One of the main outputs of the research conducted within DyCon ERC Project is the development of new computational methods and tools (algorithms, tutorials, sample codes, software, simulations, and so on), all of which are constantly being integrated in our computational platform.

DyCon Blog offers a higher layer of the computational platform, gathering the work that is currently taking place inside the DyCon team. The goal of this computational blog is to share the valuable knowledge that was collected and gained throughout the DyCon ERC Project's life cycle.

In this tutorial, we present an optimal control problem related to the Fokker-Planck equation.

Our aim is to study an optimal control problem which consists in minimizing the difference between the predictions of the Burgers equation and the observations of the system at a final time in $L^2(\mathbb{R})$ norm.

The aim of this work is to use CasADi and IpOpt to simulate optimal control problem, which explains the structural controllability of the 2D heat equation. We use finite difference scheme with the uniform grid to test exact controllability of the 2D heat equation. After that, we delete several interactions between grid points and simulate the controllability with smaller number of controlled points.

In this tutorial, we propose the Hum method to approximate numerically the control in a null controllability problem for a non linear population dynamics model structuring in age and spatial diffusion.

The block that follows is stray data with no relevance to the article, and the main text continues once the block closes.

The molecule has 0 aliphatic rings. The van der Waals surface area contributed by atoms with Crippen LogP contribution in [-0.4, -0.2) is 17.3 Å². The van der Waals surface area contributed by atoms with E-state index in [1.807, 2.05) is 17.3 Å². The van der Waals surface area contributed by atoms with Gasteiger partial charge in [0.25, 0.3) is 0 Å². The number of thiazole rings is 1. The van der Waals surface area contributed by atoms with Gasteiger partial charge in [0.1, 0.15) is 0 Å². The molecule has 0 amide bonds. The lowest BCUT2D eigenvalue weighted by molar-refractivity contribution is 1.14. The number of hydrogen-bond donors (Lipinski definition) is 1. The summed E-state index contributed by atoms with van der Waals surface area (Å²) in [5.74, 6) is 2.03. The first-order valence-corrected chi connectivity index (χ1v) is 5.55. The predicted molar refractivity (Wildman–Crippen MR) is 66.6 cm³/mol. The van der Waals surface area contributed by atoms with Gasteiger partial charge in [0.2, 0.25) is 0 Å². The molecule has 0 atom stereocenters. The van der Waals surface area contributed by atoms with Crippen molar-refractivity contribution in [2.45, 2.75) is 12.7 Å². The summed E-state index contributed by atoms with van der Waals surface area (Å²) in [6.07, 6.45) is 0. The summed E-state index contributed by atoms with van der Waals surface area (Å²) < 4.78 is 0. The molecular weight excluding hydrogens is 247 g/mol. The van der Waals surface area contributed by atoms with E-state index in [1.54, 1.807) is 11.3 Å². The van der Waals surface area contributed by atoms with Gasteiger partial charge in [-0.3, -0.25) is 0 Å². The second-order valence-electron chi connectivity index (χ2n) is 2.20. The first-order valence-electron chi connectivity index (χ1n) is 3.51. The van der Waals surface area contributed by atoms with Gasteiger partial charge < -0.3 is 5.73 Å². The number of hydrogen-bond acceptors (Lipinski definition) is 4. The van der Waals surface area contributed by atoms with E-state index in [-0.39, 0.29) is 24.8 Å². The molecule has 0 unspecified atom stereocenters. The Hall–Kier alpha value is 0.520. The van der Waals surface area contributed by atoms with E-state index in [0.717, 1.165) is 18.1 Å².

In this tutorial we study the localization of touchdown points in a mathematical model for micro-electro-mechanical systems (MEMS) with variable dielectric permittivity. We consider a device consisting of two conducting plates, connected to an electric circuit. The upper plate is rigid and fixed while the lower one is elastic and fixed only at the boundary. When a voltage (difference of potential between the two plates) is applied, the lower plate starts to bend and, if the voltage is large enough, the lower plate eventually touches the upper one. This is called touchdown phenomenon and our aim is to control the localization of touchdown points in the device by a suitable choice of the dielectric permittivity of the material.